Spin Control: The White House Office of Communications and the Management of Presidential News

Spin Control: The White House Office of Communications and the Management of Presidential News

Spin Control: The White House Office of Communications and the Management of Presidential News

Spin Control: The White House Office of Communications and the Management of Presidential News

Synopsis

Spin Control, originally published in 1992, chronicles the development of the powerful White House Office of Communications and its pivotal role in molding our perception of the modern presidency. In this new edition, John Maltese brings his analysis up to date with a chapter detailing the media techniques of the Bush administration, the 1992 presidential campaign (including the use of talk shows like "Larry King Live"), and the early Clinton administration.

Excerpt

Controlling the public agenda was especially difficult for the White House in 1968. It was a year of bitter turmoil. Robert F. Kennedy and Martin Luther King, Jr., were assassinated. Protest against American involvement in the Vietnam War was at its height. Race riots, student uprisings, and bitter clashes between demonstrators and police were commonplace. In Chicago, the Democratic National Convention nominated Vice President Hubert H. Humphrey as its presidential nominee in the midst of violent protests outside that included the hurling of rocks and feces by demonstrators and clubbings and gassings by police. In living rooms across America, families saw the images on television: American boys dying in Vietnam, urban ghettos in flames, rancor and discord in the streets, and college campuses awash in protest. In Washington, President Lyndon Baines Johnson was even forced to call out federal troops to protect the White House. Conflict was everywhere.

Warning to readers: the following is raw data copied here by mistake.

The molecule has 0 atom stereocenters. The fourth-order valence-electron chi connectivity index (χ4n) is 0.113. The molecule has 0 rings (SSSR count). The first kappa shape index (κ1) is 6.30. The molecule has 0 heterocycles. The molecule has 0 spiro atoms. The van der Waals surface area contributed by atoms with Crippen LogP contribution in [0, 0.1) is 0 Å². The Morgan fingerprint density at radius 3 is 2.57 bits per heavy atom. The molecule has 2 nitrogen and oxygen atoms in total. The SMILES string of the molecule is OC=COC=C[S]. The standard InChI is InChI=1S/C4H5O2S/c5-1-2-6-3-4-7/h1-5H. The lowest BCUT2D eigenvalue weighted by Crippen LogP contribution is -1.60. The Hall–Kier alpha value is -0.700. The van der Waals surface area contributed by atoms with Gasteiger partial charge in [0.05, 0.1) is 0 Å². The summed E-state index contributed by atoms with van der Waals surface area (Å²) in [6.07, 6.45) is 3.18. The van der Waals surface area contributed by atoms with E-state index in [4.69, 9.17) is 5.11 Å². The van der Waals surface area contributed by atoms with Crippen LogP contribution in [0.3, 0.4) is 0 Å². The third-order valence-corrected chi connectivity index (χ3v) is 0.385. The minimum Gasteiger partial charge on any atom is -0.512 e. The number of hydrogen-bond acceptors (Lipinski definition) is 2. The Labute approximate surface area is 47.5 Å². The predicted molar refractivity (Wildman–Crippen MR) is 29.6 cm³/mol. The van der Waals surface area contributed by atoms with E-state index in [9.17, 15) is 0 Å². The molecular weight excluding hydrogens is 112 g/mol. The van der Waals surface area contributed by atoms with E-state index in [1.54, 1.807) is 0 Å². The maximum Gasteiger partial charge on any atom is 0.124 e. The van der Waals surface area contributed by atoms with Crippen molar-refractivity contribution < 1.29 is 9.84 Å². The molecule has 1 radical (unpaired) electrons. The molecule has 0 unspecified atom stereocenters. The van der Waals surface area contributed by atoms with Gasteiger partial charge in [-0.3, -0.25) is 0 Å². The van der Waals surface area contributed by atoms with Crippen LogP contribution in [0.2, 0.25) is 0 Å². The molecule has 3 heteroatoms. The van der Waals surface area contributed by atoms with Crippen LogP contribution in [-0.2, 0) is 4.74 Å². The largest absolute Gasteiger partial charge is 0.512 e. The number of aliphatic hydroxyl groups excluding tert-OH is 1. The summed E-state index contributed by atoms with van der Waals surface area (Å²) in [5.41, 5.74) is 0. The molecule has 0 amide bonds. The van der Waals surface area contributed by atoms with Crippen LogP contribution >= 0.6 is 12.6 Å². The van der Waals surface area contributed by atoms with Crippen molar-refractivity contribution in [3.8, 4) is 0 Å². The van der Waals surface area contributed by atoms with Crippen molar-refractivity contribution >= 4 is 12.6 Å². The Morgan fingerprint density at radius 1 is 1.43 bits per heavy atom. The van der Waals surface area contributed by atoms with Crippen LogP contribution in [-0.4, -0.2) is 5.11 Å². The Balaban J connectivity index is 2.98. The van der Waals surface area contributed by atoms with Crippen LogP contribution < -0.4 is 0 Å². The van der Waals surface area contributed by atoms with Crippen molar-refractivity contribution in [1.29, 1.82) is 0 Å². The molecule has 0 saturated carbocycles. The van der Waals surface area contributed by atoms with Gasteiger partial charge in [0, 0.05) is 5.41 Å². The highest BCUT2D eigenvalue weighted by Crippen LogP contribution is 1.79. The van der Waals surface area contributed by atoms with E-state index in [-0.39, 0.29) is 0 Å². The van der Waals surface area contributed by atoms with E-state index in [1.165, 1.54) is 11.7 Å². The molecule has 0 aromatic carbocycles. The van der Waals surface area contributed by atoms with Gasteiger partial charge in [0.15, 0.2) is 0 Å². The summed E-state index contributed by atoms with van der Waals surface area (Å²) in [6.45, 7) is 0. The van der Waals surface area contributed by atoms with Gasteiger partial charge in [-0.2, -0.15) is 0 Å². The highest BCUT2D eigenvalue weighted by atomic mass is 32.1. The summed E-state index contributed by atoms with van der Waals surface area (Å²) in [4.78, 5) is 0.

Most alarming to those in power was the fact that opposition was spreading to middle America—and it was doing so, many of them felt, with the help of the media. In the wake of the Tet offensive that was launched against South Vietnam in January 1968 (producing massive American casualties), the CBS

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